Understanding the Differences Between Opaque and Transparent Watercolors
Opaque Watercolor Paints
Have you ever played around with watercolor paints and then noticed a chalky appearance on your painting after it dried? If so, you were probably using opaque watercolor paints.
When I first became interested in watercolor painting and decided to move from my kid-oriented el-cheapo set to something a little nicer, I thought that opaque paint must be better than transparent paint. "Transparent" sounded cheap and flimsy and like it wouldn't deliver bright colors, so I picked out a set of opaque watercolor paints, watched a bunch of painting tutorial videos online, and started playing around.
After a little while, I decided I wanted to learn more about watercolors and enrolled in watercolor painting classes with a real, live artist instead of a screen. One of the first things my teacher insisted was that I should only ever use transparent paints and that transparent watercolors are the key to glowing, luminous colors. As I studied the medium more, I learned that many watercolor artists feel this way, and that most watercolorists who use opaque paints only use them in moderation and in conjunction with transparent paints. Transparent watercolor paints are what give watercolor paints their unique glow and enable artists to capture beautiful scenes of sparking water and still lives with cut crystal and shimmering vases.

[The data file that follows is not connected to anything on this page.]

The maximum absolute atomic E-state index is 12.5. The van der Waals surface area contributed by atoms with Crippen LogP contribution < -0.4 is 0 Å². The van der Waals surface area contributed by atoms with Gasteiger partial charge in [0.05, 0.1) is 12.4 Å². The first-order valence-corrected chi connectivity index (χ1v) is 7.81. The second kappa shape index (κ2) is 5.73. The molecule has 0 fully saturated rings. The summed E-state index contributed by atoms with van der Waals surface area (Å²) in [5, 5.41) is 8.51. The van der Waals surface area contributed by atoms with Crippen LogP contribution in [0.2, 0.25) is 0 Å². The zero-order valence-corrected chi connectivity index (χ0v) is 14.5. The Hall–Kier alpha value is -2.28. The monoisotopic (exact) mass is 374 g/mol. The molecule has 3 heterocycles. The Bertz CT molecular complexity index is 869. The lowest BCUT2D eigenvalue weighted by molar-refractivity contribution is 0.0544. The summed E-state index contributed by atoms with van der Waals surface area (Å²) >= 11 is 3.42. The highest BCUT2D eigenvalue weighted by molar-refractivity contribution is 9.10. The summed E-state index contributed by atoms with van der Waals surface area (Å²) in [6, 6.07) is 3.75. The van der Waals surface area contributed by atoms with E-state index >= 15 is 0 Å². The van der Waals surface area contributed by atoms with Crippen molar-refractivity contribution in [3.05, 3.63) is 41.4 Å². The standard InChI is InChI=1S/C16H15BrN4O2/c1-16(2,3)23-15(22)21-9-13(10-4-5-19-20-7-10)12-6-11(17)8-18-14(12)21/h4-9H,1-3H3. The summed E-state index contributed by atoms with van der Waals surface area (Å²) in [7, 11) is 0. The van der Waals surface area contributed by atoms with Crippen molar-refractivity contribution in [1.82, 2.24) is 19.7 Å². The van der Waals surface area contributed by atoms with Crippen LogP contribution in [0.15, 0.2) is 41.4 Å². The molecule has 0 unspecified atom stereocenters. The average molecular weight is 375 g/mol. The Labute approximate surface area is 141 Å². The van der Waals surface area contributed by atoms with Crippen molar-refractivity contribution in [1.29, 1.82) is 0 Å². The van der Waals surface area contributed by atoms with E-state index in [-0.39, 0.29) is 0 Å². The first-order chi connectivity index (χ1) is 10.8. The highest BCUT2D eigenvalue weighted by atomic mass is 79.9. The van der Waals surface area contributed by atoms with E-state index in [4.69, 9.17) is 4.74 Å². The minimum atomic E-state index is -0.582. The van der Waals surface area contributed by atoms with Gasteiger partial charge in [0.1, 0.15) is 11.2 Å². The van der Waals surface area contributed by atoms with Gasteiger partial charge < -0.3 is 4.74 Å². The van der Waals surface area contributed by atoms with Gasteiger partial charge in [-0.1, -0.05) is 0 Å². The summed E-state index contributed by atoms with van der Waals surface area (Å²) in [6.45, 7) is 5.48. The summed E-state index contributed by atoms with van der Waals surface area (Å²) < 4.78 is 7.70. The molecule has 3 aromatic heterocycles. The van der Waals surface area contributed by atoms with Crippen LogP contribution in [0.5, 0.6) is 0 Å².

Opaque vs Transparent Watercolor Paints
To put it simply, transparent watercolor paints are, well, transparent! They allow any previously applied colors, and even the background paper, to shine through. Opaque watercolors block out whatever is behind them.
In my experience, transparent watercolors not only allow you to create paintings with more depth by layering colors, but they also allow you to more effetely blend colors and create more natural-looking scenes. To demonstrate this, I drew up two quick mangos.
I then wet the left-hand mango with clean water and painted it using wet on wet techniques and opaque paints. I attempted to encourage the paint to mingle. Using the exact same brush and the same wet on wet application, I painted the right-hand mango using transparent paints.
The opaque mango's colors do look a bit more vibrant, but they also didn't mingle well. The red portion looks red, the yellow yellow, and so on. It doesn't look very realistic! The transparent mango looks more soft and the colors mingled easily into each other.
When you look at the opaque mango up close, you can see where the pigments tried to blend, but didn't quite succeed. The colors don't look very natural on top of one another.
Here are a few more examples of quick paintings I've done this month with opaque watercolors.
You can see the same unwillingness to mingle in this tree.
This little imaginary mountain landscape shows how the opaque paints fairly effectively block out the colors behind them.
In contrast, these (unfinished) mangos show how transparent paints coexist. The top right mango, in particular, shows the yellow shining through both red and green, adding luminesce to the fruit.